2011 Horizon Report: This report explores emerging technologies relevant to the field of education. Gesture-based learning is expected to hit mainstream classrooms withinin the next two to three years.
NCLB Reform: Standardized assessments and the oft-cited unattainable goals of NCLB have stifled innovation in some schools. If this act is reformed, I would expect innovative teaching practices to increasingly be more visible in classrooms.
John Medina’s "Brain Rules" book: This will help you gain insight into the reality of education versus what it should look like with respect to how people most effectively learn.
Common Core Standards: 48 states have adopted these standards, which provide a framework for teachers to know that they’ve taught what they’re expected to teach. For anyone developing applications, pay close attention to these. Administrators need to see that your applications are addressing standards before adopting them.
Grants (such as ARPA-ED) from major organizations and federal sources are supportive of innovative instruction.
Microsoft development of Kinect classroom activities: for pundits, this clearly reveals that (1) it’s being marketed as an educational device and (2) there’s high value and definite curricular relevancy with Kinect commercial titles. I highly recommend checking these activities out to establish a frame of reference for just how powerful Kinect can serve as a teaching and learning tool.
Kinect pilot programs and custom development: I recently visited with Radu Burducea, Microsoft Director of US Education, about Kinect pilot programs taking place across US schools. Right now, ten pilots are live nationally and the K-12 Kinect product launch is on track to be released in October 2011. Explore noncommercial development of Kinect education applications in KinectEDucation’s Kinect Apps for Education directory. Most of these were built by an emerging community of developers as part of a contest.
Exploring the possibilities: this video explores the value of Kinect in learning environments. It was developed in April of 2011; since then, many new developments have emerged. Check out these amazing Kinect developments for further ideas.
Channel 9’s Coding for Fun: Anyone looking for project ideas and source code for Kinect projects should bookmark this excellent resource.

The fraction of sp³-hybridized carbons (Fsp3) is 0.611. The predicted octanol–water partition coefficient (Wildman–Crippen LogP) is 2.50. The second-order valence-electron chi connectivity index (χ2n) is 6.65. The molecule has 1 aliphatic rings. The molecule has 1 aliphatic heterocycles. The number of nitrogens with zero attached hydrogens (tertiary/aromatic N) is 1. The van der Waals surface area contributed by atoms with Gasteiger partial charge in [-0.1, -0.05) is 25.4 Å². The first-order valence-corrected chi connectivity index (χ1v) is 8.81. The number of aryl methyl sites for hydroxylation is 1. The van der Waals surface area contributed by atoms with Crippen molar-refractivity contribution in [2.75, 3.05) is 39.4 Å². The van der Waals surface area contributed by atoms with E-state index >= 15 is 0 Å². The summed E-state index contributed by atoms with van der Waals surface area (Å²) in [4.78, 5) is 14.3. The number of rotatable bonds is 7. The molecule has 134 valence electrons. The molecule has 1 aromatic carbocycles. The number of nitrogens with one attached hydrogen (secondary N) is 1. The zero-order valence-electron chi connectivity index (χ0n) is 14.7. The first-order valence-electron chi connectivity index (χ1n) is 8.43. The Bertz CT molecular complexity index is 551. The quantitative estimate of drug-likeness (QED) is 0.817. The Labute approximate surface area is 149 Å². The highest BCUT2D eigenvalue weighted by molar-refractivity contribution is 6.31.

What’s most remarkable to me is how quickly this has all developed. Less than one year ago, Kinect had yet to be released. We’re just beginning to witness how transformational this technology will be for education. My hope is that reformers advocating for change realize that many of the limitations imposed on classrooms (understandably out of necessity to maintain structure) can potentially be minimized with this device.
While this submitted idea comes from a source beyond a K12 classroom, it’s entirely relevant because of its integration of Kinect to enhance learning.
Dawn Sanders is a medical school massage owner in Albuquerque, New Mexico and is looking for a programmer who can help her assess, monitor, and create a warning system for the body mechanics of a massage therapist. Generally, the profession struggles to help students and graduates apply correct leverage without hurting or damaging joints.
For those like myself who are unfamiliar with medical massage, Dawn explains it as the application of evidence-informed massage therapy to the human body that integrates knowledge of anatomy, physiology, and pathology. Emphasis is on the whole-person and isn’t isolated to one dimension.
To help Dawn, contact me for more information or visit Dawn’s website (linked above) and contact her directly.
The self-sponsored Kinect in Education Contest is generating interest from hobbyists and programmers that come from diverse backgrounds. While outstanding at what they do, some have minimal exposure to the needs of the 21st century educator and are asking what teachers would benefit most from. The feedback I can provide is limited to my own experiences, so I wanted to tap into the bank of knowledge from educators globally to give deeper understanding.
If you could create a “wishlist” of ways to use custom-developed Kinect applications in your classroom, what do you most need or want? Provide your input below and please be as descriptive as possible.
To get an idea of what’s been submitted so far, check out KinectEDucation’s Kinect Apps for Education directory.
Thank you for your input!
“Discovery doesn’t happen in a vacuum, which is why doing things, however imperfectly at first, opens us up creatively.” – Peter Sims, Little Bets: How Breakthrough Ideas Emerge from Small Discoveries
In the book Little Bets: How Breakthrough Ideas Emerge from Small Discoveries, author Peter Sims proposes that by making several “little bets” within our respective careers, we will eventually discover and develop ideas that are both achievable and affordable to implement in our workplace. Rather than outright rejecting typical organizational models of hierarchy, linear systems, and extreme efficiency, we can spend a little time to take small ideas and experiment with them to make big discoveries and change that are fitting.
In most classrooms, there’s a strong emphasis on teaching facts and minimizing errors. Problem solving is approached from the perspective of getting the right answer; after all, assessment scores determine teacher effectiveness and we have to play the game. The problem with this approach is that these elaborate and predetermined procedures stifle opportunities to experiment and generate new ideas to enhance and reform teaching and learning.
The most effective models of learning are as timeless as our ancestry. Learning doesn’t happen at predetermined times. Learning doesn’t happen at fixed locations; in fact, studies reveal that most learning happens in informal education environments. While we have an argument for reform, we still struggle with innovation. We’re afraid of “messing up.” Quite simply, we don’t have a lot of time to mess things up.